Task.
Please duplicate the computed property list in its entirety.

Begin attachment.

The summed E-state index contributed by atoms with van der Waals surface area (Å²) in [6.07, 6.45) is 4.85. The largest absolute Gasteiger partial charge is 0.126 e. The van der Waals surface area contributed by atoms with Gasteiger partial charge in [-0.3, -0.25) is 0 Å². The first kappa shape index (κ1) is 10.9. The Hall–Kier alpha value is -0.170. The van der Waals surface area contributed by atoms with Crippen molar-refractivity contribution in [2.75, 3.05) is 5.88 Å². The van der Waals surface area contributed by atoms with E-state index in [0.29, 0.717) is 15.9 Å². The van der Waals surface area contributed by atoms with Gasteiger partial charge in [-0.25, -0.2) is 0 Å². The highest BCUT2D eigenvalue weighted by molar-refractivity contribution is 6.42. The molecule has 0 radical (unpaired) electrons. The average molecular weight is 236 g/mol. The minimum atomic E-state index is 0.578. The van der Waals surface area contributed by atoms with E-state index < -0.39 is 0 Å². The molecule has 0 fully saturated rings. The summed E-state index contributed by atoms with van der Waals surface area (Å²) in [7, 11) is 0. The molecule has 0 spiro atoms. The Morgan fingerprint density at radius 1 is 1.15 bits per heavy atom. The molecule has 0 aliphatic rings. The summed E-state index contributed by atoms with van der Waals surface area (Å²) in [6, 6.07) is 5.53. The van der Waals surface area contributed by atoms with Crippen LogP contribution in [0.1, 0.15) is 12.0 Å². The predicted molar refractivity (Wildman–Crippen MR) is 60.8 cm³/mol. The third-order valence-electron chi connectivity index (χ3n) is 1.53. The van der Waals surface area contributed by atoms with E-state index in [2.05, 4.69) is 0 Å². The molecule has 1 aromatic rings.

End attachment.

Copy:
The summed E-state index contributed by atoms with van der Waals surface area (Å²) in [6.07, 6.45) is 4.85. The largest absolute Gasteiger partial charge is 0.126 e. The van der Waals surface area contributed by atoms with Gasteiger partial charge in [-0.3, -0.25) is 0 Å². The first kappa shape index (κ1) is 10.9. The Hall–Kier alpha value is -0.170. The van der Waals surface area contributed by atoms with Crippen molar-refractivity contribution in [2.75, 3.05) is 5.88 Å². The van der Waals surface area contributed by atoms with E-state index in [0.29, 0.717) is 15.9 Å². The van der Waals surface area contributed by atoms with Gasteiger partial charge in [-0.25, -0.2) is 0 Å². The highest BCUT2D eigenvalue weighted by molar-refractivity contribution is 6.42. The molecule has 0 radical (unpaired) electrons. The average molecular weight is 236 g/mol. The minimum atomic E-state index is 0.578. The van der Waals surface area contributed by atoms with E-state index < -0.39 is 0 Å². The molecule has 0 fully saturated rings. The summed E-state index contributed by atoms with van der Waals surface area (Å²) in [7, 11) is 0. The molecule has 0 spiro atoms. The Morgan fingerprint density at radius 1 is 1.15 bits per heavy atom. The molecule has 0 aliphatic rings. The summed E-state index contributed by atoms with van der Waals surface area (Å²) in [6, 6.07) is 5.53. The van der Waals surface area contributed by atoms with Crippen LogP contribution in [0.1, 0.15) is 12.0 Å². The predicted molar refractivity (Wildman–Crippen MR) is 60.8 cm³/mol. The third-order valence-electron chi connectivity index (χ3n) is 1.53. The van der Waals surface area contributed by atoms with E-state index in [2.05, 4.69) is 0 Å². The molecule has 1 aromatic rings.